Leeds-based contemporary artist Pippa Hale to create ‘a new interactive’ artwork at NRM in York.
The National Railway Museum in York has commissioned Yorkshire artist Pippa Hale to create a headline installation for its new £5m Wonderlab gallery. Due to open in Spring 2023, the new family-friendly gallery will feature up to 20 interactive exhibits with a rail engineering theme.
The artwork will feature a collection of large interactive blocks that will encourage visitors young and old to design, build and play together. It is the latest iteration of Pippa’s interactive play environment ‘Play Rebellion’ previously installed at BALTIC Centre for Contemporary Art in Gateshead. It continues Hale’s interest in the relationships between play and creativity, but this time with an engineering twist.
The artwork will be produced in partnership with charity the Snappy Trust in York to ensure that the space can be enjoyed by young people of all abilities. As well as the artist commission, another 15 gallery exhibits have been commissioned from three suppliers including Unusual Projects based in Elvington and Amazing Interactives based in Thornaby-on-Tees. A second artwork will be commissioned before the gallery opens to the public.
The exhibits have been created to help visitors think like engineers and range from large-scale immersive experiences to tabletop activities and a large demonstration space. Children will be able to build a bridge, enter a wind tunnel and take part in experiments around the themes of power, motion and control.
Rose Mockford, Lead Interactive Gallery Curator at the National Railway Museum, said: “Wonderlab will be a dynamic, dramatic, and multi-sensory gallery to help visitors think and act like engineers. From standing stationary amongst the most impressive locomotives in the world, Wonderlab will take visitors on an active journey which will excite and inspire young people about the world of engineering. I am grateful to all the groups and industry experts who have given their time to ensure Wonderlab will be a relevant and engaging experience for everyone.”
Pippa Hale said: “I am thrilled to be working with the National Railway Museum on this permanent installation. It will have fixed and moveable parts that visitors of all ages can use to create their own structures. The new shapes are inspired by drawings, plans and photographs from the museum’s own archives in terms of form and colour.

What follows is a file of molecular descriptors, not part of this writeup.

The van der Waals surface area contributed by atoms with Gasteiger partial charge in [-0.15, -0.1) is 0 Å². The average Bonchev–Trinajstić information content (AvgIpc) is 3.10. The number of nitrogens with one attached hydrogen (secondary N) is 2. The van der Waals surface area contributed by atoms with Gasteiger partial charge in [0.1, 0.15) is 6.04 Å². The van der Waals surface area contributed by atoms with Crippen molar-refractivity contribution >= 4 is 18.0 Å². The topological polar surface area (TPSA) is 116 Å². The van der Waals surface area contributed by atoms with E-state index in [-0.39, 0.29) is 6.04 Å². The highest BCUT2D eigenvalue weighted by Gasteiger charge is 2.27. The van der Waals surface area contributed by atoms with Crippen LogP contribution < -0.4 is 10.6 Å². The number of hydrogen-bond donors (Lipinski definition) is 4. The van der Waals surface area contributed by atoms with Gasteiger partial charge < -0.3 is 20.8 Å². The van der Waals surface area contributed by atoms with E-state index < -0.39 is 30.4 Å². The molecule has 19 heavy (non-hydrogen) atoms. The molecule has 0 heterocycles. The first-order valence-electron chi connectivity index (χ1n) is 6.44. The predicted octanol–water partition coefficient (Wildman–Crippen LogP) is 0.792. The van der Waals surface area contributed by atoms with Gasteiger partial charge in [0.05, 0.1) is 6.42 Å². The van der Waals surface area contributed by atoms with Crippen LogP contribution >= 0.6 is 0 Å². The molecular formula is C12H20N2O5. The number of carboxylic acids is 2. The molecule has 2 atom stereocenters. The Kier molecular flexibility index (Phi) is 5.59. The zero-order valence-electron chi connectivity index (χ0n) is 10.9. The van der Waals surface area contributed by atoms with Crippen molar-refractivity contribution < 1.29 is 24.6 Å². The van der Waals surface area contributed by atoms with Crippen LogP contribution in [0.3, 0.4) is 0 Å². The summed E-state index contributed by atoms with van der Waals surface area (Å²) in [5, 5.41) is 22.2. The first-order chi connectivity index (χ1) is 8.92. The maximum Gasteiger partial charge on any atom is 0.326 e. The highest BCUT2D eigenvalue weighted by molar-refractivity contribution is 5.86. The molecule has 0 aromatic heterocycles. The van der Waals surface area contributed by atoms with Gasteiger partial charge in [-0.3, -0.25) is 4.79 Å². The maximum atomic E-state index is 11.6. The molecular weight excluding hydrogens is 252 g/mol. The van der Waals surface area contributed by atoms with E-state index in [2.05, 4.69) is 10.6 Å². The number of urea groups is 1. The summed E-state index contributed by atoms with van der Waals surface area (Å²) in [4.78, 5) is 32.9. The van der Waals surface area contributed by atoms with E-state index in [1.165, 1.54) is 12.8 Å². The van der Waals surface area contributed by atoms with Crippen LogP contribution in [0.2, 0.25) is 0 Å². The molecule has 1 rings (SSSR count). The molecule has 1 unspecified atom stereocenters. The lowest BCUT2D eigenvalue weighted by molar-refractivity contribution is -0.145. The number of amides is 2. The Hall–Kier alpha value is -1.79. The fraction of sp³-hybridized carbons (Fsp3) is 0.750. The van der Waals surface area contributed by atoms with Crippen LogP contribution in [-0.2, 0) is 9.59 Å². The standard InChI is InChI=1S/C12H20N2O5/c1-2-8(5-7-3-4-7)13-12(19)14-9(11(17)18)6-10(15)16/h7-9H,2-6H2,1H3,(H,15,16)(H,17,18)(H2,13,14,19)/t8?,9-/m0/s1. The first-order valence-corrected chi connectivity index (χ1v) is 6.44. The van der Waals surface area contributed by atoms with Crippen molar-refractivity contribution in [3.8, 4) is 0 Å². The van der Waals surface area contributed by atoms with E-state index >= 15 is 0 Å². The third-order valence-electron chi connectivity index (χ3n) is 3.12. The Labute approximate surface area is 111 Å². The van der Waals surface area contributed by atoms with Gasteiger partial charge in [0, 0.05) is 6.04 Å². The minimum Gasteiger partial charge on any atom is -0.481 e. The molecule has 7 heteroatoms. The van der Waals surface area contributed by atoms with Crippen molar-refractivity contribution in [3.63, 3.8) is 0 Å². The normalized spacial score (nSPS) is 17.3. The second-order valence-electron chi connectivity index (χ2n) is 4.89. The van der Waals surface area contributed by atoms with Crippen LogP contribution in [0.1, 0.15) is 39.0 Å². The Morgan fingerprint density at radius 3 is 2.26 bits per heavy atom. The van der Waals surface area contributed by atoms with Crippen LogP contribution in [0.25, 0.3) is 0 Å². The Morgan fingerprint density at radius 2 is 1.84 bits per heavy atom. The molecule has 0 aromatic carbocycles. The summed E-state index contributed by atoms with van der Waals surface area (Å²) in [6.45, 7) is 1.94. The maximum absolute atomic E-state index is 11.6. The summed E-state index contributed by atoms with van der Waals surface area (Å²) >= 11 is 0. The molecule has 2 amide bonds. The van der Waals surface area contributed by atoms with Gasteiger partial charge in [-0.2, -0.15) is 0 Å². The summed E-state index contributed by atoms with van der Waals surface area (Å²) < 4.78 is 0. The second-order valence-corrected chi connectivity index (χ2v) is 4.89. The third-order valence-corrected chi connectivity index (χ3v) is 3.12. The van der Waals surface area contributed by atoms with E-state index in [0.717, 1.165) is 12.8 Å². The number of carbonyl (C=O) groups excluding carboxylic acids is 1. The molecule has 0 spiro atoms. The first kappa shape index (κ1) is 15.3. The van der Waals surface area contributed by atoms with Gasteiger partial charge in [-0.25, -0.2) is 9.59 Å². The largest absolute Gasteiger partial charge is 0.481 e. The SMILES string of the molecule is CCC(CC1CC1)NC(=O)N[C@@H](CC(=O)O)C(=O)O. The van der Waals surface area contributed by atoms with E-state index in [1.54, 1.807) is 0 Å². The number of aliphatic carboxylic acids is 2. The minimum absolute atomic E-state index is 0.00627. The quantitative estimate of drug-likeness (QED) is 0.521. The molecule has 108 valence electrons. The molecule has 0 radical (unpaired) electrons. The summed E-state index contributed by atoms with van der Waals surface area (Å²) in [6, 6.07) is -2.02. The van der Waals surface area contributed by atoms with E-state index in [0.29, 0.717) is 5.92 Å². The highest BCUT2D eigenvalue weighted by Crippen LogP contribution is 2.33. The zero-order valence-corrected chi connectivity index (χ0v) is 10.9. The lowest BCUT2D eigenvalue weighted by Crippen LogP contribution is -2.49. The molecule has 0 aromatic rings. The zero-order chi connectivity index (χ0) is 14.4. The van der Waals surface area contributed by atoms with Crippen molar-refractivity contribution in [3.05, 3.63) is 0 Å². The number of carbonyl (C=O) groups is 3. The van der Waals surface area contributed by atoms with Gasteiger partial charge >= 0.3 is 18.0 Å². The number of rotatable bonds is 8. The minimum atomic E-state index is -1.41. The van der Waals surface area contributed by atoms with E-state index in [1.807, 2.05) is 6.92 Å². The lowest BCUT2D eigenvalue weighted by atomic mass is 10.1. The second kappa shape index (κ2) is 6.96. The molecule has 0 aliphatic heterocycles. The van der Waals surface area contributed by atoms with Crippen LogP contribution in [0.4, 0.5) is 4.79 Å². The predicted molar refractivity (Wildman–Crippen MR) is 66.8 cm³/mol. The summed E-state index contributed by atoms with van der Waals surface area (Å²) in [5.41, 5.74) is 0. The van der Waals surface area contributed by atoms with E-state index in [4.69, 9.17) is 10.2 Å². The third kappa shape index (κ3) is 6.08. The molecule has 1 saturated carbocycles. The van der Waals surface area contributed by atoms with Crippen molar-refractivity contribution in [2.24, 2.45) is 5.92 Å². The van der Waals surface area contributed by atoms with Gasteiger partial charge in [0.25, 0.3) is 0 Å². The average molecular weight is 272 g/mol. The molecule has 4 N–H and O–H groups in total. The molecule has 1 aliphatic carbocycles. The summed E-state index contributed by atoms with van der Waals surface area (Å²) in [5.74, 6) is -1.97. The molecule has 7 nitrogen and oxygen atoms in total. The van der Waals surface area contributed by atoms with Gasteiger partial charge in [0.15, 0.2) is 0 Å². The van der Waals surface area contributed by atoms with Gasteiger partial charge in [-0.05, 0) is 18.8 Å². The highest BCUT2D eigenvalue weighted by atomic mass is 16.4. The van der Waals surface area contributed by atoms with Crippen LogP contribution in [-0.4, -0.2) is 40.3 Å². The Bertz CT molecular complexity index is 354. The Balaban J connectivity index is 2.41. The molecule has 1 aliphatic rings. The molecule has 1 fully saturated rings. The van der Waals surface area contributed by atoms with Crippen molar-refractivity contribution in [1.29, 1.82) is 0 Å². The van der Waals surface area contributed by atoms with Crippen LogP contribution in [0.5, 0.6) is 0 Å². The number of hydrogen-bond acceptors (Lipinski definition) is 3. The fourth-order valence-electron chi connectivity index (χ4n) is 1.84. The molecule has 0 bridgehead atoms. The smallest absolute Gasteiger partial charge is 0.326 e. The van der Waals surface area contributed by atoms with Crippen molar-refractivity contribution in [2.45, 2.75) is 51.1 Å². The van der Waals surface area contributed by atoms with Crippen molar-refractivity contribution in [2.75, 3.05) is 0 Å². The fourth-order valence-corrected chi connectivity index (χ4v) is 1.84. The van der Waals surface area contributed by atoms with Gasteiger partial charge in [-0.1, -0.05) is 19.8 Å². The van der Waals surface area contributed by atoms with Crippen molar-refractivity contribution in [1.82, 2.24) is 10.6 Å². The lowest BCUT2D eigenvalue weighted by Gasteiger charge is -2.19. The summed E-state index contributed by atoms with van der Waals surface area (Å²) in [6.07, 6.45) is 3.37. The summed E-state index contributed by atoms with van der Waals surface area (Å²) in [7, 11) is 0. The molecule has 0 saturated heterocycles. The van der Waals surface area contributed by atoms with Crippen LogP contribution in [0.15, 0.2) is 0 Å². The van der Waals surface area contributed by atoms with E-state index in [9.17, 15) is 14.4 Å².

“I’m also excited to be working with NRM volunteers and the Snappy Trust to ensure the artwork challenges visitors of all ages and abilities. The aim is to create a fun and sociable experience that encourages creative thinking, teamwork and risk taking for everyone.”
Lead designers De Matos Ryan were appointed to work on Wonderlab in November 2019 and despite the impact of the Covid-19 pandemic, the team worked closely and collaboratively with the NRM to complete the concept and developed design stages.
The project is inspired by the existing repair workshop architecture and the memory of the engineering activities housed within it to create a stimulating, sustainable and permissive space that encourages engineering habits of mind. Work on the technical design (RIBA stage 4) is underway following the successful tender for exhibit suppliers.
Building work is expected to last around a year beginning in Spring 2022 with a completion date of Spring 2023.
Wonderlab will be aimed at family visitors with special appeal for children aged 7–14 and will also host visiting school groups. The Wonderlab concept of interactive science galleries has been introduced at the Science Museum in London (opened 2016) and at Bradford’s National Science and Media Museum (2017). These galleries have been visited by more than 1.5m people since opening.
To ensure the Wonderlab content is informed by the latest thinking from the rail and engineering sectors, the museum established ‘Team Wonder’—a group of STEM ambassadors and industry experts who have been providing advice and guidance to shape the project’s development. The museum also appointed a specialist access consultant to ensure the gallery will be accessible for all visitors.
Wonderlab will be constructed on the site of the museum’s Workshop. As part of the development, locomotive maintenance facilities will be retained on site for museum use, with a prep bay for visiting locomotives to enable heritage tours to continue.
The decant of equipment and machinery has begun and is due to be complete by early 2022. Wonderlab will retain many of the Workshop’s original features such as the locomotive wheel drop and the crane which will be incorporated into the final design.
Wonderlab is kindly supported by Friends of the National Railway Museum, Royal Commission for the Exhibition of 1851, and The Holbeck Charitable Trust.
The project to build Wonderlab is part of the National Railway Museum’s Vision 2025 development which will see widespread transformation across the museum’s galleries and buildings. For more information, visit www.railwaymuseum.org.uk/2025.
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About the National Railway Museum
- The National Railway Museum in York has the largest collection of railway objects in the world and prior to the Covid pandemic attracted around 700,000 visitors per year.
- The collection includes over 260 locomotives and rolling stock, 600 coins and medals as well as railway uniform and costume, equipment, documents, records, artwork and photographs.
- The National Railway Museum forms part of the Science Museum Group, along with the Science Museum in London, the Science and Industry Museum in Manchester, the National Science and Media Museum in Bradford and Locomotion in Shildon.
- Admission to the National Railway Museum is free, for more information visit: www.railwaymuseum.org.uk